NEW ORLEANS – Vestibular and oculomotor impairment is increasingly recognized as a common, underappreciated, and yet treatable aspect of sports concussions, , said at the annual meeting of the American College of Physicians.
A major advance in the diagnosis and treatment of this form of impairment has been achieved by researchers at the University of Pittsburgh Medical Center sports medicine concussion program.
“The Pitt group has come up with a nice exam to assess this part of the concussion injury, which doesn’t affect your memory, it doesn’t affect your cognition, it affects what I’ve found to be the thing that takes the longest to get better: the oculomotor/vestibular mechanism,” explained Dr. Dorshimer, chief of general internal medicine at Penn Medicine, Philadelphia, and team physician for the Philadelphia Flyers professional ice hockey team.
The exam, which the Pitt group has described in full detail (), is known as the Vestibular/Ocular Motor Screening assessment, or . The tool has filled an unmet need in sports medicine, he said. It takes only a few minutes for a physician to perform. The rating scale assesses visual motion sensitivity, smooth eye pursuits, horizontal and vertical saccades, the vestibular ocular reflex, and convergence. Positive findings warrant specialized referral for targeted rehabilitation using visual-ocular and vestibular therapies.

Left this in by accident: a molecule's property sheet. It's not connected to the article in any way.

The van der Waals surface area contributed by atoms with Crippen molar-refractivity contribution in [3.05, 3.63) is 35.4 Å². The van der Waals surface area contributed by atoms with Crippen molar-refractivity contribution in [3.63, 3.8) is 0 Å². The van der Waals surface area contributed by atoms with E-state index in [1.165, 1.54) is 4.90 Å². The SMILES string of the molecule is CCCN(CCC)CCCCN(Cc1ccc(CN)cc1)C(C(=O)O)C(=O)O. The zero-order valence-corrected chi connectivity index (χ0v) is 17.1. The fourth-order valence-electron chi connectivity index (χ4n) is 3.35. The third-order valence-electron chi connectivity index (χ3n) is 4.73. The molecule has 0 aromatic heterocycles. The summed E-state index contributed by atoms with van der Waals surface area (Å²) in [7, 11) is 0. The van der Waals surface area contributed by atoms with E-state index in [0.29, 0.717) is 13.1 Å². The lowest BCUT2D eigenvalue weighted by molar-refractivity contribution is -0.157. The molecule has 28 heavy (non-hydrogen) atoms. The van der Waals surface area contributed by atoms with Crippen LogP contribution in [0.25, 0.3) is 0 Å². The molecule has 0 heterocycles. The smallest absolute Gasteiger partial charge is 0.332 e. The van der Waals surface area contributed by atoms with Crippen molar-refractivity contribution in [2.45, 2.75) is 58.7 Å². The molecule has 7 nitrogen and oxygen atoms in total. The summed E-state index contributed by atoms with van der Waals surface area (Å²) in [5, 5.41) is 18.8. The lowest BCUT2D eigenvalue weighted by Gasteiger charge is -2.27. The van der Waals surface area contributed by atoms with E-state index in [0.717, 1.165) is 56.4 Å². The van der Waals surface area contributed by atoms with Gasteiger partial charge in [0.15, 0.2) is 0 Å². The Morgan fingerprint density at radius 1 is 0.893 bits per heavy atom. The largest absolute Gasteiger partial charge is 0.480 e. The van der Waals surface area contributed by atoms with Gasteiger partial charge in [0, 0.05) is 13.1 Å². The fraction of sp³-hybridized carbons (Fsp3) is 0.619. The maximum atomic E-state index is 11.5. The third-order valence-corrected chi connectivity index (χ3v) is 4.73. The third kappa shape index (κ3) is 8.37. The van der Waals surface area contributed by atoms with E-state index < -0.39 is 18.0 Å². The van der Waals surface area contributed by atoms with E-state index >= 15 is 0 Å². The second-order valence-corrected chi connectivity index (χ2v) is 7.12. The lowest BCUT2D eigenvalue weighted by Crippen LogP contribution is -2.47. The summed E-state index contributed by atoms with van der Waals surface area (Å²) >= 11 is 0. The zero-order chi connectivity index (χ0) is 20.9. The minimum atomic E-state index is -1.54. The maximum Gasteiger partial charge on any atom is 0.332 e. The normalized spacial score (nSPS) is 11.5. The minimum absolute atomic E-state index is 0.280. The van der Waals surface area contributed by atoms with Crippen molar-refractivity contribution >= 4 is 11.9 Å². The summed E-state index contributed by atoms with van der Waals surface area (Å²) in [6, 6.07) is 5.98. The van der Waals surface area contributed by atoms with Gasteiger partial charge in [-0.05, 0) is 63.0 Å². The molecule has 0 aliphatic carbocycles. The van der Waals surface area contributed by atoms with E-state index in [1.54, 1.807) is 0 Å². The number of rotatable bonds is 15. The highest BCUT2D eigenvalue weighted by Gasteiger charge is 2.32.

The symptoms of sports concussion–related oculomotor/vestibular impairment may include nausea, vertigo, dizziness, blurred or double vision, difficulty tracking a moving target, and discomfort in busy environments. These symptoms often translate to difficulty reading and academic problems, which historically often were misinterpreted as cognitive impairments.
It’s estimated that oculomotor/vestibular impairment occurs in roughly 60% of sports concussions. These vestibular and/or vision symptoms are associated with protracted recovery. And preliminary evidence demonstrates that targeted physical therapies are effective in speeding recovery.
“It’s so important to be able to find this [impairment] because it’s something you can do something about. We find that when these things are off and people work on them, they get better. That’s why so many people in the field are now saying that if a patient works hard, does the rehabilitation, the majority of them are going to get better. And they won’t get better unless they press forward,” the internist said.
The VOMS screen is simple to perform. It entails tasks such as convergence testing, in which the physician moves a finger or pen steadily closer to the patient’s face; if the patient reports that the single object has turned into two at a distance of more than 6 cm, that’s a positive result indicative of convergence insufficiency.